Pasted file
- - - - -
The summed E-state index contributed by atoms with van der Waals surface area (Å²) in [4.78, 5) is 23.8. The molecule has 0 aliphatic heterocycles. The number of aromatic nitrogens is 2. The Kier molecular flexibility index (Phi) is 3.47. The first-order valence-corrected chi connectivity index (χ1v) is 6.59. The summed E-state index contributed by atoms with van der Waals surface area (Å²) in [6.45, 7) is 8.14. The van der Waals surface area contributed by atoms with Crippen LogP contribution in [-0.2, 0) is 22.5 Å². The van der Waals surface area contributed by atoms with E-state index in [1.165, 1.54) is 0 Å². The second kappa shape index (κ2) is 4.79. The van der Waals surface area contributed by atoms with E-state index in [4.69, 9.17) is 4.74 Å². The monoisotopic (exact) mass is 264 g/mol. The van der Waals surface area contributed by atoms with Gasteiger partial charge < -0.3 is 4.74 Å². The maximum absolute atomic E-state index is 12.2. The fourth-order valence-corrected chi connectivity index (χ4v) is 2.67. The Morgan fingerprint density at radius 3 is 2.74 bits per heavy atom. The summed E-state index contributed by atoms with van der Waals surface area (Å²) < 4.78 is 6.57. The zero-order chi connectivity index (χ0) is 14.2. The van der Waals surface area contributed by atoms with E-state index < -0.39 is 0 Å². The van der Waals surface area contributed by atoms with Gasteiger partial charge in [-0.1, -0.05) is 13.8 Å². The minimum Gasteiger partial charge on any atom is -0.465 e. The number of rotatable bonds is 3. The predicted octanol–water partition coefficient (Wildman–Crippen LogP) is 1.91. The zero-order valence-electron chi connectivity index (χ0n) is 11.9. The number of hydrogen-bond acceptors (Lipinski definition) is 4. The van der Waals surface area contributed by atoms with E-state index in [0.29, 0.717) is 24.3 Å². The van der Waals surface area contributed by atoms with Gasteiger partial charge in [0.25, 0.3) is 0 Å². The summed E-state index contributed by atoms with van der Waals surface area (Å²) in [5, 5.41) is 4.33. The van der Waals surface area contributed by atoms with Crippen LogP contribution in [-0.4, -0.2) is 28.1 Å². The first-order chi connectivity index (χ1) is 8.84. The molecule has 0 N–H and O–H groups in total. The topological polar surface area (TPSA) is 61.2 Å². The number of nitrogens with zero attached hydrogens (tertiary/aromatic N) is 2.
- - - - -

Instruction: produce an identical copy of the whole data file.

The summed E-state index contributed by atoms with van der Waals surface area (Å²) in [4.78, 5) is 23.8. The molecule has 0 aliphatic heterocycles. The number of aromatic nitrogens is 2. The Kier molecular flexibility index (Phi) is 3.47. The first-order valence-corrected chi connectivity index (χ1v) is 6.59. The summed E-state index contributed by atoms with van der Waals surface area (Å²) in [6.45, 7) is 8.14. The van der Waals surface area contributed by atoms with Crippen LogP contribution in [-0.2, 0) is 22.5 Å². The van der Waals surface area contributed by atoms with E-state index in [1.165, 1.54) is 0 Å². The second kappa shape index (κ2) is 4.79. The van der Waals surface area contributed by atoms with E-state index in [4.69, 9.17) is 4.74 Å². The monoisotopic (exact) mass is 264 g/mol. The van der Waals surface area contributed by atoms with Gasteiger partial charge < -0.3 is 4.74 Å². The maximum absolute atomic E-state index is 12.2. The fourth-order valence-corrected chi connectivity index (χ4v) is 2.67. The Morgan fingerprint density at radius 3 is 2.74 bits per heavy atom. The summed E-state index contributed by atoms with van der Waals surface area (Å²) < 4.78 is 6.57. The zero-order chi connectivity index (χ0) is 14.2. The van der Waals surface area contributed by atoms with E-state index < -0.39 is 0 Å². The van der Waals surface area contributed by atoms with Gasteiger partial charge in [-0.1, -0.05) is 13.8 Å². The minimum Gasteiger partial charge on any atom is -0.465 e. The number of rotatable bonds is 3. The predicted octanol–water partition coefficient (Wildman–Crippen LogP) is 1.91. The zero-order valence-electron chi connectivity index (χ0n) is 11.9. The number of hydrogen-bond acceptors (Lipinski definition) is 4. The van der Waals surface area contributed by atoms with E-state index in [0.29, 0.717) is 24.3 Å². The van der Waals surface area contributed by atoms with Gasteiger partial charge in [0.25, 0.3) is 0 Å². The summed E-state index contributed by atoms with van der Waals surface area (Å²) in [5, 5.41) is 4.33. The van der Waals surface area contributed by atoms with Crippen LogP contribution in [-0.4, -0.2) is 28.1 Å². The first-order chi connectivity index (χ1) is 8.84. The molecule has 0 N–H and O–H groups in total. The topological polar surface area (TPSA) is 61.2 Å². The number of nitrogens with zero attached hydrogens (tertiary/aromatic N) is 2.